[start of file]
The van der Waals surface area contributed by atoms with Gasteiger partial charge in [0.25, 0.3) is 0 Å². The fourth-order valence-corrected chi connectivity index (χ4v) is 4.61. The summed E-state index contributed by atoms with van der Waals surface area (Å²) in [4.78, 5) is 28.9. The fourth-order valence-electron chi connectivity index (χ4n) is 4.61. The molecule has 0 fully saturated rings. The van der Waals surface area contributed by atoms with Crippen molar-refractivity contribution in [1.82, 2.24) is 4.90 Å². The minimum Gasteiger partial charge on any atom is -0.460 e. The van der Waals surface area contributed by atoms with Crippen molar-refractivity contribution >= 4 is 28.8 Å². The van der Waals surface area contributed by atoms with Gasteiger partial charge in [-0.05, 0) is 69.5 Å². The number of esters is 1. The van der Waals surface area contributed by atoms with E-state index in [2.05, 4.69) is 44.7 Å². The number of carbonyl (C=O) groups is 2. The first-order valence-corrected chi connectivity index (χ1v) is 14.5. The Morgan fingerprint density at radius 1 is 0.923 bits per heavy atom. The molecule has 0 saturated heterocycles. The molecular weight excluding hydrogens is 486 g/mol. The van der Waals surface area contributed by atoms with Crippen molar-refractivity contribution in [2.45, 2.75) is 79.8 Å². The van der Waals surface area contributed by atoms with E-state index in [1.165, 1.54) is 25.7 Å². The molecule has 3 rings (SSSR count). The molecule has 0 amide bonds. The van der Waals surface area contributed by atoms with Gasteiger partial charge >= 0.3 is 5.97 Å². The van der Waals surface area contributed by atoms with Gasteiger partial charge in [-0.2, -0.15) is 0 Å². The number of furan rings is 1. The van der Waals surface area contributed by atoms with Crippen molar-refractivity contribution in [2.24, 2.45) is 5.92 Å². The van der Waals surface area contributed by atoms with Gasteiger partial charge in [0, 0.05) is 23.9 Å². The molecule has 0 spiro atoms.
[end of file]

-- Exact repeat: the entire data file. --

The van der Waals surface area contributed by atoms with Gasteiger partial charge in [0.25, 0.3) is 0 Å². The fourth-order valence-corrected chi connectivity index (χ4v) is 4.61. The summed E-state index contributed by atoms with van der Waals surface area (Å²) in [4.78, 5) is 28.9. The fourth-order valence-electron chi connectivity index (χ4n) is 4.61. The molecule has 0 fully saturated rings. The van der Waals surface area contributed by atoms with Crippen molar-refractivity contribution in [1.82, 2.24) is 4.90 Å². The minimum Gasteiger partial charge on any atom is -0.460 e. The van der Waals surface area contributed by atoms with Crippen molar-refractivity contribution >= 4 is 28.8 Å². The van der Waals surface area contributed by atoms with Gasteiger partial charge in [-0.05, 0) is 69.5 Å². The number of esters is 1. The van der Waals surface area contributed by atoms with E-state index in [2.05, 4.69) is 44.7 Å². The number of carbonyl (C=O) groups is 2. The first-order valence-corrected chi connectivity index (χ1v) is 14.5. The Morgan fingerprint density at radius 1 is 0.923 bits per heavy atom. The molecule has 0 saturated heterocycles. The molecular weight excluding hydrogens is 486 g/mol. The van der Waals surface area contributed by atoms with Crippen molar-refractivity contribution in [2.45, 2.75) is 79.8 Å². The van der Waals surface area contributed by atoms with E-state index in [1.165, 1.54) is 25.7 Å². The molecule has 3 rings (SSSR count). The molecule has 0 amide bonds. The van der Waals surface area contributed by atoms with Gasteiger partial charge >= 0.3 is 5.97 Å². The van der Waals surface area contributed by atoms with Gasteiger partial charge in [-0.2, -0.15) is 0 Å². The number of furan rings is 1. The van der Waals surface area contributed by atoms with Crippen molar-refractivity contribution in [2.24, 2.45) is 5.92 Å². The van der Waals surface area contributed by atoms with Gasteiger partial charge in [0, 0.05) is 23.9 Å². The molecule has 0 spiro atoms.